About DTS

partial to a martini? to a smoke-hazed gin joint & a perfect tipple poured with the style, swank & skill of a true aficionado? …then pull up your stool to the bar, prepare to stock up your cocktail cabinet & get ready to drink it all in as we introduce you to a stitch in times’ resident barman… David T. Smith is a drinks enthusiast currently residing in the U.K. a long-time fan of tasting & exploring various types of alcohol, he has a fascination for vintage spirits and cocktails, in particular their heritage & origins; this was strengthened last year when he presented a talk and accompanying monograph on the Martini. it was as a result of his research of this topic that he was introduced to drinks paraphernalia, & he is now the happy owner of a colourful collection of bottles, books, and gadgets from a wide range of eras… an avid believer in the validity and variety of personal opinion, particularly in the subjective area of tasting, he enjoys hosting tasting sessions for friends, constantly challenging them to find their own favourite tipple. in addition to all of this, he is also interested in economics, three-piece suits, board games & keeping alive the art of engaging in enjoyable conversation with a good glass of port whilst surrounded by pipe smoke… www.summerfruitcup.com Thanks to Analiebe for writing this rather flattering blurb for me.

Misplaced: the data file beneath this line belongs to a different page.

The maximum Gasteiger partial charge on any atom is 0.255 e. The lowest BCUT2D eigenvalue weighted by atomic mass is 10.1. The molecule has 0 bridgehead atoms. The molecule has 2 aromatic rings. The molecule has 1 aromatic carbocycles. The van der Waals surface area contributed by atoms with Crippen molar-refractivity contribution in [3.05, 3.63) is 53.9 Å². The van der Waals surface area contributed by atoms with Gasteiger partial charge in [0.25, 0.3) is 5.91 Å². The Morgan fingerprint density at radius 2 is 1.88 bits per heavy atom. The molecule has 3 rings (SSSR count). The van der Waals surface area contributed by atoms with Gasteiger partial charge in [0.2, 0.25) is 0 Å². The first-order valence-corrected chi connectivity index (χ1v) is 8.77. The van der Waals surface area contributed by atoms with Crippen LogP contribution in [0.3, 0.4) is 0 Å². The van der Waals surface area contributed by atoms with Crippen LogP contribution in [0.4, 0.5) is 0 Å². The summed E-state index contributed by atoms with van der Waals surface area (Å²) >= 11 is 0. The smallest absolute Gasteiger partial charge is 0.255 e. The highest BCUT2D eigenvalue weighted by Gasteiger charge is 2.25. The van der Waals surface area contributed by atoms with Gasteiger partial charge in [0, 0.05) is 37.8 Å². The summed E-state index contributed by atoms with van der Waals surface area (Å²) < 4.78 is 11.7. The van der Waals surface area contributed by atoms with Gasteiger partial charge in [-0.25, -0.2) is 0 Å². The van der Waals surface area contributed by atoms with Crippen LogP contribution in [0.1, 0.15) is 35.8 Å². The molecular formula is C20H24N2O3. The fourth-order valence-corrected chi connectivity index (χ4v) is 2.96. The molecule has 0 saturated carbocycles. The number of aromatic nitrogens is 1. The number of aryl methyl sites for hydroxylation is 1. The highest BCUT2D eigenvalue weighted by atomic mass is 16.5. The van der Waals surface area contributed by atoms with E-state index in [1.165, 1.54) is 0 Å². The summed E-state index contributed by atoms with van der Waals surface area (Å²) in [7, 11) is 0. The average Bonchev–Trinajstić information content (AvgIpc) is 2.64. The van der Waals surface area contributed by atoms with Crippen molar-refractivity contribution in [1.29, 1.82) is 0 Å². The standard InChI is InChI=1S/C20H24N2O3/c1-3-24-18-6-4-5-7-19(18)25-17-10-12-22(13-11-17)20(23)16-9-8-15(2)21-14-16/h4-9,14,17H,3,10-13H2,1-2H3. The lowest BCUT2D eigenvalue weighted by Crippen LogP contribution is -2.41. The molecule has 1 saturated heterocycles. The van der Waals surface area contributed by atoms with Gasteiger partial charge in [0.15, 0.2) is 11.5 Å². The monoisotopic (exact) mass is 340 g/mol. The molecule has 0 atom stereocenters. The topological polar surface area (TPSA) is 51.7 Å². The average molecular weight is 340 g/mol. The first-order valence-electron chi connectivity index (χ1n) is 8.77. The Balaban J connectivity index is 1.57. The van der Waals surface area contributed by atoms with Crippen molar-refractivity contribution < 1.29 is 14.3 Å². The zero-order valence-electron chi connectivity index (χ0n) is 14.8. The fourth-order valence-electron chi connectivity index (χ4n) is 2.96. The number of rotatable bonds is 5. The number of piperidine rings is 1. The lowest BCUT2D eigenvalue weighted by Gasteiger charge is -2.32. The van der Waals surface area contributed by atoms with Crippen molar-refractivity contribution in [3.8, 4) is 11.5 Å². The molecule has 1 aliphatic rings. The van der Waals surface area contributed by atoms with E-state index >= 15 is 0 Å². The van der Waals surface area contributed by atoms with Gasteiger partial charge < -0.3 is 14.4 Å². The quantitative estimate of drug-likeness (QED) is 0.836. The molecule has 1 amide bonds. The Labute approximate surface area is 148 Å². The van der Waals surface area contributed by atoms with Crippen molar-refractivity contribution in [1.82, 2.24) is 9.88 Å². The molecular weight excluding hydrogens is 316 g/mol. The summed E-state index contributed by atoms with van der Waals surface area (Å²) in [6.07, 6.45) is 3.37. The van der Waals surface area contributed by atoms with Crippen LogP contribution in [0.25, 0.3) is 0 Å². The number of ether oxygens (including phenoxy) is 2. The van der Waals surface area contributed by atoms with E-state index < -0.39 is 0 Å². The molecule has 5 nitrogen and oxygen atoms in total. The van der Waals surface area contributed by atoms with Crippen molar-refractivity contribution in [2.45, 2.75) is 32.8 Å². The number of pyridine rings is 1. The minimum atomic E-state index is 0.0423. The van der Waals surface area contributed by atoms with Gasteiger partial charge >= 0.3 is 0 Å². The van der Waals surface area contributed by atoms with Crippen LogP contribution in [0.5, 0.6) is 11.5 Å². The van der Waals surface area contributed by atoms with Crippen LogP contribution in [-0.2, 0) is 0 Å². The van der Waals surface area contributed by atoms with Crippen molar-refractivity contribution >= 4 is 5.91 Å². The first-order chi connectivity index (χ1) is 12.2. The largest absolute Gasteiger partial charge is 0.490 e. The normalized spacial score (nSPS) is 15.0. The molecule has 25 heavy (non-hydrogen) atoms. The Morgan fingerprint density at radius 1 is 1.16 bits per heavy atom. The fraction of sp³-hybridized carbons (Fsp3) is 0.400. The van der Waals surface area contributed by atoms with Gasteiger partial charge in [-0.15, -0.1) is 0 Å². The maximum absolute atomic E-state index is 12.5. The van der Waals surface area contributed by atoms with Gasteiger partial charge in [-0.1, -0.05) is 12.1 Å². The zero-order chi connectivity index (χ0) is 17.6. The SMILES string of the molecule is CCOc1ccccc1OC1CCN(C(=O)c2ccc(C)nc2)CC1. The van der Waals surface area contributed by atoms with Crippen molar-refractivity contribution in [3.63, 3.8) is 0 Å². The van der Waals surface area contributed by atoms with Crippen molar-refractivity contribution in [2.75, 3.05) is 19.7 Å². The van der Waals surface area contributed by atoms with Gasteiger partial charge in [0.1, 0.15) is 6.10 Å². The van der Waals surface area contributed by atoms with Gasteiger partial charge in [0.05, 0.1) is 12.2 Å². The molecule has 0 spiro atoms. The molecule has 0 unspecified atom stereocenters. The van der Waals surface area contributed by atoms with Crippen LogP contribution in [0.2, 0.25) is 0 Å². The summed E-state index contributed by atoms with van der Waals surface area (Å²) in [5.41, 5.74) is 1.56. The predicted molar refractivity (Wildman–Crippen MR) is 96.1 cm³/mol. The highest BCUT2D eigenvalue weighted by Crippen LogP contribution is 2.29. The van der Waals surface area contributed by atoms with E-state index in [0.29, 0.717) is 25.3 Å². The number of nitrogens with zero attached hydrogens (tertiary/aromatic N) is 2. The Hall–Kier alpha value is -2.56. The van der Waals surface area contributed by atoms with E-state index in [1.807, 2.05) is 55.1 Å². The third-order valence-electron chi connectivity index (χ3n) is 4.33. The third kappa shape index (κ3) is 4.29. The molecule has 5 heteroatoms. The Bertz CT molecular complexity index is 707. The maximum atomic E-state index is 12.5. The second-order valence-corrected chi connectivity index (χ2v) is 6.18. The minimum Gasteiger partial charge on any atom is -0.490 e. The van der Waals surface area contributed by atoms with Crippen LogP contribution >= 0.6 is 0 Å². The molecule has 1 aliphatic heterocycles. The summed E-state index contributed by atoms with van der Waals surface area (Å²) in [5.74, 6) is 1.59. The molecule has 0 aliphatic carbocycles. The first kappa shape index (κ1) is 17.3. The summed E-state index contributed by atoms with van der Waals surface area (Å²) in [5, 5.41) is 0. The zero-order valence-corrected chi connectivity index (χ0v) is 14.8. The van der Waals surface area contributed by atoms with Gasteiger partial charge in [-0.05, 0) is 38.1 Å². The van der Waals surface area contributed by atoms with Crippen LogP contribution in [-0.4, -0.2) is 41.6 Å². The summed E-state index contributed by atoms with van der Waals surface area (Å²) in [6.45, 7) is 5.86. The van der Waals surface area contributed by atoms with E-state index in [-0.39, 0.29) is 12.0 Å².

Cocktails with… Melbourne Gin Co. Gin

Today, I’m looking at another sample kindly provided by James. I haven’t been able to find out very much about this gin from the Melbourne Gin Co.; even in Australia, it is illusive. What I do know is that it is bottled at 42.0% ABV and each of its botanicals are distilled separately. These include: juniper, coriander, angelica, orris, cassia, macadamia, sandalwood, honey lemon myrtle, organic navel orange.

After distillation, the gin is proofed with Gembrook rainwater.

melbourne-gin

On its own
Nose: Light, with citrus notes and a touch of piney juniper.
Taste: Smooth and light with lots of citrus. Easy to sip, the juniper in this is relatively dialled back. Accessible and easy to drink neat, I would say that this is a good, entry-level gin.

Gin & Tonic
This makes quite a light Gin & Tonic that is simple, but tasty, and relatively refreshing, with lots of woody, earthy angelica. I would recommend using a light-touch tonic water.

Martini
A clean, but very straight-forward Martini: smooth, with clear notes of vanilla and citrus. This is pleasant and drinkable, but nothing special.

Negroni
A solid Negroni with notes of citrus, pine, and angelica, followed by a little more juicy citrus and a bitter finish. Middle-of-the-road, but good.

In Conclusion
The Melbourne Gin Co. Gin is a well-made gin in the style of the lighter, contemporary gins. It made a solid and enjoyable Negroni, which was my clear favourite of the drinks that I tried.

Cocktails with… Kangeroo Island Spirits’ Wild Gin

KIS Wild Gin is made by Kangaroo Island Spirits in South Australia and is one of four gins produced by the distillery. The Wild Gin uses a different juniper berry to the usual Juniperus Communis; namely, the native “Myoporum Insulars” aka Common Bobbialla or Blueberry Tree. These berries are slightly larger than those of Communis.

Kangeroo Island Spirits Wild Gin FINAL

On its own
Nose: Lemon shortbread, coriander, vanilla, and cream, as well as bright, zesty lime.
Taste: This is a smooth spirit with plenty of flavour: there is a pleasant smokiness upfront with some savoury, salty spice, as well as a touch of resin. Fresh and bright with a good level of flavour and balance.